Detection of Circulating Tumor Cells by SERS for Early Diagnosis of Breast Cancer

Abstract: Breast cancer has become one of the major hidden dangers to women’s health. The cure rate of advanced breast cancer is less than 10%, but this number in early breast cancer is as high as 90%. So how to find breast cancer earlier becomes the key issue. We utilize surface-enhanced Raman scattering (SERS) [1] to detect the Circulating Tumor Cells (CTC) in the plasma with the enhancement of silver nanostars (AgNS) [2]. CTC can be separated by plasma under the action of specific chips, but it is necessary to add auxiliary materials to get its surface-enhanced Raman spectroscopy. Then we can use spectroscopy analysis to determine the presence of tumor cells. So, we offer a simpler, faster, and more effective method for early diagnosis of breast cancer, and this method has great potential to be applied to clinical diagnosis.

Introduction

Circulating Tumor Cells (CTC) are a general term for various types of tumor cells present in peripheral blood. Malignant tumors can be transferred to other organs of the patient’s body through blood transmission, which is the leading cause of death in cancer patients. In recent years, CTC-based tumor detection monitors the trend of CTC type and quantity changes by capturing and detecting trace amounts of CTC in peripheral blood, so as to monitor tumor dynamics in real time, evaluate treatment effects, and achieve real-time individual treatment.

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Raman spectroscopy is a molecular vibrational spectroscopy whose spectral information can reflect the structural characteristics of a molecule. However, Raman is weak in scattering effect, resulting in a weak spectral signal. Therefore, the Raman spectroscopy now uses surface enhancement effects—Surface enhanced Raman spectroscopy (SERS). What’s more, SERS detection can achieve fast, easy and repeatable non-destructive testing of the object to be tested without complicated sample preparation, which makes SERS detection widely applicable to various subject areas.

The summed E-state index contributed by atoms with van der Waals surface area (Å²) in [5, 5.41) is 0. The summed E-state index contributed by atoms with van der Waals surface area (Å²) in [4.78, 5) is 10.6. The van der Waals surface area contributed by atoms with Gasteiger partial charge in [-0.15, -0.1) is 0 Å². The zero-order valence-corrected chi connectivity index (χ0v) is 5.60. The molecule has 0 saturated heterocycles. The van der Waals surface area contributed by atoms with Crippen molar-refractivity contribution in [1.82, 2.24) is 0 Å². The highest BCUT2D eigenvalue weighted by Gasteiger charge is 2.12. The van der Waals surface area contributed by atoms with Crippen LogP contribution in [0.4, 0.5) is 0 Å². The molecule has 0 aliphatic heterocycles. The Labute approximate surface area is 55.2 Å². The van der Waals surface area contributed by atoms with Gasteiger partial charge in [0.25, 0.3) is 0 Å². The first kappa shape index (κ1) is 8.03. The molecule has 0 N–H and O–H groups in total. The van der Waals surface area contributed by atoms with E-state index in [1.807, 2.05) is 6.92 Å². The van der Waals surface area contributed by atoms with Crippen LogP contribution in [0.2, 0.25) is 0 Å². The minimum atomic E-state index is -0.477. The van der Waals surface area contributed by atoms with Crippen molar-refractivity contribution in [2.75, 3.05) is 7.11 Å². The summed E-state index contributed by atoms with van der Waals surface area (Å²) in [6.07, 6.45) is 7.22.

The combination of SERS detection and microfluidic chip enables rapid detection of live CTCs, and this method enables high-throughput detection, allowing a large number of cell spectra to be obtained in a short period of time. Obviously, this can greatly improve the detection efficiency.

Materials & Methods

Microfluidic Chip

Our microfluidic chip uses 3D printing technology, using Fused Deposition Modeling (FDM) printer, the material is polylactic acid (PLA) (Figure 1). 3D printing has the advantages of low price, fast and convenient, high design degree, and can meet the general precision of chip manufacturing. It should be noted that our chip needs to be fitted with a silicone hose to be used.

Synthesis and Characterization of Silver Nanostars (AgNSs)

Silver nanostars (AgNSs) are obtained by reduction of silver nitrate with neutral hydroxylamine and citrate [3]. This method involves two steps: neutral hydroxylamine reduction and trisodium citrate reduction. Mix 2.5 ml of sodium hydroxide solution and an equal amount of neutral hydroxylamine solution with stirring (500 rpm), continue stirring and add 45 ml of AgNO3 solution dropwise, the dropping rate is 2 ml per minute. After the completion of the dropwise addition, continue stirring for 5 minutes and then add 0.5 ml the trisodium citrate solution. Finally, continue to stir for 15 minutes. We characterized silver nanostars by transmission electron microscopy (TEM) (Figure 2) and ultraviolet (UV) absorption spectroscopy (Figure 3).